In the month leading up to the new MXGP of USA at WW Motocross Park, Racer X Online ran a countdown of the biggest moments in the history of United States Grand Prix motocross—classics, from Carlsbad, Unadilla, Mid-Ohio, and more. But no list of great USGP feats is complete without the ultimate moment—when an American finally broke through to win the Carlsbad 500cc GP.
So now we unveil the story behind one of the most remarkable days in this sport’s history, including our original feature on this race, from the pages of Racer X Illustrated. Here’s the author, Eric Johnson, with his perspective on the piece.
On Sunday, June 22, 1980, Carlsbad Raceway and Marty Moates would forever become synonymous with one another when on that that sunlit afternoon Moates, the consummate underdog as an empty-pocketed privateer, rode his LOP Yamaha to victory at the 500cc USGP of Motocross, a race that up until that day, had been dominated by the shadowy men from a shadowy planet—the Grand Prix riders of Europe. It was the one race every American rider dreamed of winning, and to the many of us who are involved in the sport of motocross today, a race that through airing on ABC’s Wide World of Sports every winter, straight-up illustrated what World Championship motocross was all about. A triumph in Cinderella fashion, Moates, who was born and raised in nearby San Diego, pulled off what remains arguably the single biggest upset in motocross history. Not only was it his finest moment, but to this day, the finest moment in the history of American motocross.
“This was the first race I ever came to as a kid,” Moates told a Los Angeles Times reporter a few minutes after the final moto. “While I was out there I just thought, ‘I can’t believe this is happening. It was great! I’ve dreamed about this race every year and now it’s happened.’”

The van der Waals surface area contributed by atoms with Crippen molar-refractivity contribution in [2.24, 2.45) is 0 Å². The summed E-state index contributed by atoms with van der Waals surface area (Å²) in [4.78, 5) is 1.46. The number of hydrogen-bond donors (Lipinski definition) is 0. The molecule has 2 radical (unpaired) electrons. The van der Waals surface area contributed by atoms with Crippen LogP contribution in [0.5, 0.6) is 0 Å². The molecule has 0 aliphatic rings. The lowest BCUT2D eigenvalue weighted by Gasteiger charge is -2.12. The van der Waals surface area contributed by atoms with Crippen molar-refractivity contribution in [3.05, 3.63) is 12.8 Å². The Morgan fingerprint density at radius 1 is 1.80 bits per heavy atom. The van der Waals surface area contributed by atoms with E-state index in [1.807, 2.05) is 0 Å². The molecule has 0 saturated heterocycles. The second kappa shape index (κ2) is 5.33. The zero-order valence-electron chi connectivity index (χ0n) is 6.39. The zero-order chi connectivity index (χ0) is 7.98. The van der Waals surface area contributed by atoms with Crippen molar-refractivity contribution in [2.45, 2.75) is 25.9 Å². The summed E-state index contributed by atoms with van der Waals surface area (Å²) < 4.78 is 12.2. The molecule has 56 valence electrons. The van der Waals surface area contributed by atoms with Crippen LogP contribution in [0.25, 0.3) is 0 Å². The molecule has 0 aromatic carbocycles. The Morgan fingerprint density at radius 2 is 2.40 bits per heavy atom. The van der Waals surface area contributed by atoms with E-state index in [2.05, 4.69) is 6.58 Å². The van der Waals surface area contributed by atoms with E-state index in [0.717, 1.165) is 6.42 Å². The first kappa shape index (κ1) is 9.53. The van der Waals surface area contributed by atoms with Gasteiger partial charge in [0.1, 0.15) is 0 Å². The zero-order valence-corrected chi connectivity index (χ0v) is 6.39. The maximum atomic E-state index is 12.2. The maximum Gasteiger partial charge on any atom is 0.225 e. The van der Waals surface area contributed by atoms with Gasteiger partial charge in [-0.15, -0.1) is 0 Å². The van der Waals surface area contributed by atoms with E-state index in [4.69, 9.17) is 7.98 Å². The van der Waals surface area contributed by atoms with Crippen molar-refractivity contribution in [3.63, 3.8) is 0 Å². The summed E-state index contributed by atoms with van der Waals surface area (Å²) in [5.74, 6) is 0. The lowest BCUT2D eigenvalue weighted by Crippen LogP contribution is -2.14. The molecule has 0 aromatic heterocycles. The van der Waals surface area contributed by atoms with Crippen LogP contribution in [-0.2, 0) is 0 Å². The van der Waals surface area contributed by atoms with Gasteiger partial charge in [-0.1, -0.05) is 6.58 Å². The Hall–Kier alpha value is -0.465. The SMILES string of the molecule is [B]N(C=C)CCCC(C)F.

Twenty-six years removed from watching Marty Moates win that race on ABC in 1980, I found myself working at No Fear, and in doing so, was around him quite a bit (Moates went on to play a large roll in the No Fear company). Moates loved the sport of motocross. Whether it was racing the 250cc World Championships in Europe aboard off-song Ossa motorcycles, living hand-to-mouth as part of the storied privateer LOP Yamaha team, or just riding as a vet at local races in SoCal, he was always in it because he loved it. He didn’t get rich racing motocross, but that never bothered Moates and he was all too happy to see this generation of professional racers make the millions of dollars that they do. To all, Moates was a friendly, approachable, beloved fixture of the community willing to do anything to help his sport or a friend out. The waters ran deep with Marty Moates.
Early on in what were the formative years of Racer X Illustrated, Davey Coombs asked me to sit down with Moates and have him recount the 1980 USGP. We sat down in Marty’s office at No Fear, which sat, as fate would have it, in Carlsbad, California. We talked for two hours straight. That’s the story you’re about to read right now.
On December 7, 2006, Marty Moates killed himself. That next morning, and unaware of what had happened, Mark Simo, CEO of No Fear and a lifelong friend of Marty’s, pulled me in his office and told me the news. I just looked at the wall. Mark then told me he needed me to help put some words and thoughts together about Marty on behalf of the company. So we did that. A few days later, Marty’s funeral was held. Recently, I found a notebook that I had kept from that period immediately following Marty’s death. In doing so, I pulled these words from it. To me, the notes were, well, pretty fitting.
Marty’s funeral was just plain bitchin. The royalty of the San Diego motocross scene showed up—the same guys who helped make the U.S. the world’s #1 superpower in motocross: Broc Glover, Rick Johnson, Ron Lechien, Marty Smith, Marty Tripes. Near the end of the ceremony the lights went down and a number of large video screens lit up. The ABC Wide World of Sports broadcast of the 1980 USGP flashed upon the screens and the start of the final moto. One could already hear the chatter in the hall begin to rise to another octave. The starting gate dropped and #23 holeshot the world’s best, and simply rode away from them all. People clapped and cheered. Others cried. It was epic. It was perfect. It was just the way it should have been. It's also a damn shame that no one could pause the tape right there, Marty Moates alive and leading the world on his favorite track. It was his best day, and that's the way I still remember him.